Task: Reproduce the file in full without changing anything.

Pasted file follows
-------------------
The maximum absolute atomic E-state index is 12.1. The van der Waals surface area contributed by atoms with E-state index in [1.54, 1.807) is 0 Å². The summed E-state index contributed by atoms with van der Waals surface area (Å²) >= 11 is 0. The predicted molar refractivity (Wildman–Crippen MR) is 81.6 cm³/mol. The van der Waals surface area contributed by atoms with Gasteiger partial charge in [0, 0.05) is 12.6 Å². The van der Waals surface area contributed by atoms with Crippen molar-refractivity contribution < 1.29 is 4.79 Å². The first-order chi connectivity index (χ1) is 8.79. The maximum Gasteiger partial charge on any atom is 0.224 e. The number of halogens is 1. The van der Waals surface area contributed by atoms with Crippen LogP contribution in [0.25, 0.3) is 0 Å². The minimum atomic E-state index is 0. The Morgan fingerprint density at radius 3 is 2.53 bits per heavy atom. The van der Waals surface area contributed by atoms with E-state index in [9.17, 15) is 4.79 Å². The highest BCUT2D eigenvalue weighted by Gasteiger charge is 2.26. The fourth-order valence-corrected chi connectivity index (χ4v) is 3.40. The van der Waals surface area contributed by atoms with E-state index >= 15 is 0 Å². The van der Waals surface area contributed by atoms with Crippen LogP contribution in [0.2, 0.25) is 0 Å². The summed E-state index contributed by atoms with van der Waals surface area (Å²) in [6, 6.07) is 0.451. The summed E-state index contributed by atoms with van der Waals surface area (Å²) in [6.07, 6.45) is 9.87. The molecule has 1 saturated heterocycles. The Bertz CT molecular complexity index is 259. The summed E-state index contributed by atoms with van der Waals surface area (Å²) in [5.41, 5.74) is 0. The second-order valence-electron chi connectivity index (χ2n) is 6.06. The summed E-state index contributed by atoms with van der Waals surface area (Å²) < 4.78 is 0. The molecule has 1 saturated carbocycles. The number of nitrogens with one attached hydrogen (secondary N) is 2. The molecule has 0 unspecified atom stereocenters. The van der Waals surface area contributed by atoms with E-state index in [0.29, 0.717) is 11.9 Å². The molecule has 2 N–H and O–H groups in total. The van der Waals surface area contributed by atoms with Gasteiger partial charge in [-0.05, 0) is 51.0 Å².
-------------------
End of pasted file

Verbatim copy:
The maximum absolute atomic E-state index is 12.1. The van der Waals surface area contributed by atoms with E-state index in [1.54, 1.807) is 0 Å². The summed E-state index contributed by atoms with van der Waals surface area (Å²) >= 11 is 0. The predicted molar refractivity (Wildman–Crippen MR) is 81.6 cm³/mol. The van der Waals surface area contributed by atoms with Gasteiger partial charge in [0, 0.05) is 12.6 Å². The van der Waals surface area contributed by atoms with Crippen molar-refractivity contribution < 1.29 is 4.79 Å². The first-order chi connectivity index (χ1) is 8.79. The maximum Gasteiger partial charge on any atom is 0.224 e. The number of halogens is 1. The van der Waals surface area contributed by atoms with Crippen LogP contribution in [0.25, 0.3) is 0 Å². The minimum atomic E-state index is 0. The Morgan fingerprint density at radius 3 is 2.53 bits per heavy atom. The van der Waals surface area contributed by atoms with E-state index in [9.17, 15) is 4.79 Å². The highest BCUT2D eigenvalue weighted by Gasteiger charge is 2.26. The fourth-order valence-corrected chi connectivity index (χ4v) is 3.40. The van der Waals surface area contributed by atoms with E-state index >= 15 is 0 Å². The van der Waals surface area contributed by atoms with Crippen LogP contribution in [0.2, 0.25) is 0 Å². The summed E-state index contributed by atoms with van der Waals surface area (Å²) in [6, 6.07) is 0.451. The summed E-state index contributed by atoms with van der Waals surface area (Å²) in [6.07, 6.45) is 9.87. The molecule has 1 saturated heterocycles. The Bertz CT molecular complexity index is 259. The summed E-state index contributed by atoms with van der Waals surface area (Å²) in [5.41, 5.74) is 0. The second-order valence-electron chi connectivity index (χ2n) is 6.06. The summed E-state index contributed by atoms with van der Waals surface area (Å²) < 4.78 is 0. The molecule has 1 saturated carbocycles. The number of nitrogens with one attached hydrogen (secondary N) is 2. The molecule has 0 unspecified atom stereocenters. The van der Waals surface area contributed by atoms with E-state index in [0.29, 0.717) is 11.9 Å². The molecule has 2 N–H and O–H groups in total. The van der Waals surface area contributed by atoms with Gasteiger partial charge in [-0.05, 0) is 51.0 Å².